A shoulder impingement syndrome is frequently observed in people practicing overhead work in a variety of sports including swimming, throwing, tennis, weightlifting, golf, volleyball, gymnastics, as well as professions such as painting and mechanical repair. Performing repetitive abrupt movements of the shoulder in non-trained people is a risk factor for developing a shoulder impingement especially in those over 40 years of age. Ageing is in fact a risk factor for this pathology due to the weakening of tendons, lack of physical exercise and development of degenerative conditions of the shoulder. Shoulder arthritis and presence of bony spurs may lead in the long term to a shoulder impingement due to the restriction of the joint space. Congenital alterations in the shape of the acromion (hook acromion) may also increase the risk for a shoulder impingement syndrome.
Symptoms of a shoulder impingement syndrome include pain mostly with overhead movement of the arm and raising the arm laterally. Characteristic pain is felt when the arm is abducted between 700 and 1200 or reaching behind the back. Pain is exacerbated with worsening of the impingement severity. The condition causes progressive stiffness and movement restrictions producing poor sleeping quality particularly when lying on the affected shoulder. Patients suffering from this pathology encounter difficulties with daily activities such as washing, brushing hair and dressing. Weakening of the shoulder muscles is a common consequence of a shoulder impingement syndrome.
The diagnosis of a shoulder impingement syndrome is formed with the initial medical history to evaluate the occurrence of incidents or physical activities that may have caused the disease. Clinical examination is based on a variety of tests to determine changes in the range of movement of the shoulder and special tests such as the provocative Neer’s test, Hawkin’s test and impingement sign. X-rays are taken to detect associated pathologies like arthritis, formation of bone spurs or abnormal acromion anatomy. Two additional diagnostic tools are used to ascertain the quality of the rotator cuff, tendons and bursa: Ultrasound is taken with abduction of the shoulder between 70º and 120º and MRI to rule out the presence of a rotator cuff tear. The diagnosis of an impingement syndrome is confirmed with the relief of pain upon injection of an anaesthetic into the space under the acromion.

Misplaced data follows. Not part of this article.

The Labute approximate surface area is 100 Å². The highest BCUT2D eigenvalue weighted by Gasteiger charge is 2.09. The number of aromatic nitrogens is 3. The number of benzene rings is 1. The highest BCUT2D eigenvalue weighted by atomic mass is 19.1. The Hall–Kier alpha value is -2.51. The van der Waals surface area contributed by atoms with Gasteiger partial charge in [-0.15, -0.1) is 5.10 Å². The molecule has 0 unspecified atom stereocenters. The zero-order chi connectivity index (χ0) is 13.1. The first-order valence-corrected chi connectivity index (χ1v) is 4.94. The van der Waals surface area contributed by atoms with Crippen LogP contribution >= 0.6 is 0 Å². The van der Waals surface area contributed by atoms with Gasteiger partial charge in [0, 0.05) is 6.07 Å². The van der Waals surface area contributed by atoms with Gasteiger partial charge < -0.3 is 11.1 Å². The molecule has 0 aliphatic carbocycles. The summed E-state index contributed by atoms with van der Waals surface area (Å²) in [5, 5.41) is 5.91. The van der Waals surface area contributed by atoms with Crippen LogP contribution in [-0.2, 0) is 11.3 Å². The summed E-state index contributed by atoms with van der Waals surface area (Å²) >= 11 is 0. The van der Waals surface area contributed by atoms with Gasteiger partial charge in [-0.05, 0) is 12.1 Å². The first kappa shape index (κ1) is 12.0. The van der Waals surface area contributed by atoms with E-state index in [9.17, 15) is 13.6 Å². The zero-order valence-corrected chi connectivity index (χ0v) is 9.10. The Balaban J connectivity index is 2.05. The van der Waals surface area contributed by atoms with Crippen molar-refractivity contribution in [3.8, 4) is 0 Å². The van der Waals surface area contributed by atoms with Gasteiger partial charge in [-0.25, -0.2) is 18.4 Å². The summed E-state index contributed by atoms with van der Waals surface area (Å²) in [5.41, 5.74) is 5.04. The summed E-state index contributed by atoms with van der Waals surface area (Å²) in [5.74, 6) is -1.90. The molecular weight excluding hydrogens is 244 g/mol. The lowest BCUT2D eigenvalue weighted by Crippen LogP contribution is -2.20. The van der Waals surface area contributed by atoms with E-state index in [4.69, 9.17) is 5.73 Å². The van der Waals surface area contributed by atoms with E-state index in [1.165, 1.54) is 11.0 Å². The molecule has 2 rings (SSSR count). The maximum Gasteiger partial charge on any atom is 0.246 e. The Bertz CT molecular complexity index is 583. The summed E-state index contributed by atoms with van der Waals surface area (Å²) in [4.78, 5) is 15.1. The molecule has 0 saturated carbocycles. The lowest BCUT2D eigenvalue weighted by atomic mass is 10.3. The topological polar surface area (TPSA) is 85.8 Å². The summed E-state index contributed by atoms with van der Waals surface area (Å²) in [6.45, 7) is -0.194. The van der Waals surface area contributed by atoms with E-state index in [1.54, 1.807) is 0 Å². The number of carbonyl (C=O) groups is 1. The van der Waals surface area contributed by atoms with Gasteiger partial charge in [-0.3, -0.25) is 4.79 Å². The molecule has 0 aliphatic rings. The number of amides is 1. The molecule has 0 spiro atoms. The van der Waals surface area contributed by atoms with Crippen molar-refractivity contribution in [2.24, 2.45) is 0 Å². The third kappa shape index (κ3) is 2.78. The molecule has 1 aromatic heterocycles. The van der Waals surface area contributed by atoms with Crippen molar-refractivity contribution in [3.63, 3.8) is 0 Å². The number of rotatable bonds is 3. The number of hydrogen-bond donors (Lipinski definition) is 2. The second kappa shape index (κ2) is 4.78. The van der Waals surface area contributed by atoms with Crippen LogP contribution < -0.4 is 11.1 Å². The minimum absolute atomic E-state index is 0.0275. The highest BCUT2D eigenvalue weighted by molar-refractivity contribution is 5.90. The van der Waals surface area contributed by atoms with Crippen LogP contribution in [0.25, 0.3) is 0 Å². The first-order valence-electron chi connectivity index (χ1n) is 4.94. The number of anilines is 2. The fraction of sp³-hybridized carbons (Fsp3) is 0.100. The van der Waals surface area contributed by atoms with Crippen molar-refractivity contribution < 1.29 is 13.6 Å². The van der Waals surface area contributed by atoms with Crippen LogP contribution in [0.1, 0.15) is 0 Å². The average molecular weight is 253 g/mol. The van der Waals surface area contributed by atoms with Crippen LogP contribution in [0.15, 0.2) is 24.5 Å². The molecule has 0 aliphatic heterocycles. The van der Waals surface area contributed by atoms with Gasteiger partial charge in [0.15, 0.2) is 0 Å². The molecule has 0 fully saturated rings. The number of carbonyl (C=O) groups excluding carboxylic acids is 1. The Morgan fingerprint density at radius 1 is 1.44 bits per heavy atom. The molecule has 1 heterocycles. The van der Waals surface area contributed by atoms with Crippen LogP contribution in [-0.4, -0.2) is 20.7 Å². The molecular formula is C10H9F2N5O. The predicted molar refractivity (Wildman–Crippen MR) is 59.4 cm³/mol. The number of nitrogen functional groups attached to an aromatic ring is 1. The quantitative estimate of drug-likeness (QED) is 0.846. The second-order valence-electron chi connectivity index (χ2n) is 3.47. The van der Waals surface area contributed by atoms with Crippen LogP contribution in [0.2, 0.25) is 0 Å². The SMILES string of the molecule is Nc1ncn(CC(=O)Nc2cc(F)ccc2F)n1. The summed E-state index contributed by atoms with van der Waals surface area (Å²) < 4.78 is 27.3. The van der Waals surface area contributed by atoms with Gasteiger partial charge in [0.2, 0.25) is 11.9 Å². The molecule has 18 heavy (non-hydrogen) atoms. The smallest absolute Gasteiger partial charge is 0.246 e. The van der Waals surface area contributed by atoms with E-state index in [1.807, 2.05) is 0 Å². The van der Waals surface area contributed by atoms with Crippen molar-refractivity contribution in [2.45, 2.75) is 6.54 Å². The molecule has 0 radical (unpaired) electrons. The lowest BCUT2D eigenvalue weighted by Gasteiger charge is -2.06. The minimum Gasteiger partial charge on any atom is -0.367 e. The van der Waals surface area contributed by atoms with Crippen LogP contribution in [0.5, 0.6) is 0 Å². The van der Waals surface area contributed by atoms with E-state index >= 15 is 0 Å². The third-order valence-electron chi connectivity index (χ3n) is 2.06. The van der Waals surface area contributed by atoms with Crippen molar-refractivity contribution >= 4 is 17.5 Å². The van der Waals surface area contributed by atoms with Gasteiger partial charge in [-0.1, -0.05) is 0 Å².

Treatment of a shoulder impingement syndrome always begins with conservative management and involves a period of rest, application of ice or heat, oral use of NSAIDs, or local administration of steroids with the purpose of reducing inflammation and swelling. Physiotherapy, hydrotherapy and acupuncture are additional methods to reduce pain and restore the range of movements of the shoulder.S
Surgical intervention for the treatment of a shoulder impingement syndrome is recommended in case of a significant reduction of the joint space, with ongoing symptoms refractory to conservative treatment or when the impingement is combined with other pathologies (rotator cuff tear, bone spurs, arthritis). There are a number of surgery options relative to the individual mechanisms leading to an impingement syndrome. Subacromial decompression is performed to restore intra-joint space by resecting part of the acromion and any spurs that may be present. The impinged arthritic shoulder may be treated by resecting part of the clavicle with a procedure named arthroplasty. Additional approaches involve the removal of the bursa or bursectomy and acromioplasty, which consists in the resection of the acromio-clavicular ligament, the distal clavicle or surgical re-shaping of the acromion.
The rehabilitation period of an impinged shoulder may range from a few weeks to a year to achieve a full recovery. The onset of physical therapy depends whether or not the patient received conservative or surgical treatment and whether surgery consisted of arthroscopic or open approach. In non-operative treatment the patient will immediately begin active physiotherapy to restore shoulder strength and flexibility. Following surgery, instead, the shoulder is first put at rest with a sling for a few days prior to begin gentle physical exercise, which can be delayed to 2 weeks post-operative. Strenuous physiotherapy begins around 6 weeks post-surgery. Most commonly, pendular exercise and shoulder squeeze exercise are useful to strengthen and mobilise the shoulder. Physiotherapy also includes a number of additional measures:
Physical exercise (stretching, pendular movements, shoulder shrug/squeeze, rotation)
Education in sport and daily activities
Use of sport taping
Use of posture support
Return to sport plan
As for other shoulder pathologies, prevention consists mainly in avoiding or correcting those movements that contributed to a shoulder impingement, including overhead activity. Generally, it is beneficial to practice regularly physical exercise to strengthen the muscles of the shoulder and alleviate the pressure on the structures of the joints. It is also recommended to:
Avoid prolonged immobilisation of the shoulder
Begin targeted physical therapy and stretching of the shoulder joint early after surgery
Analyse and modify the ergonometric posture at work place
Use postural taping in athletes to support the shoulder during sport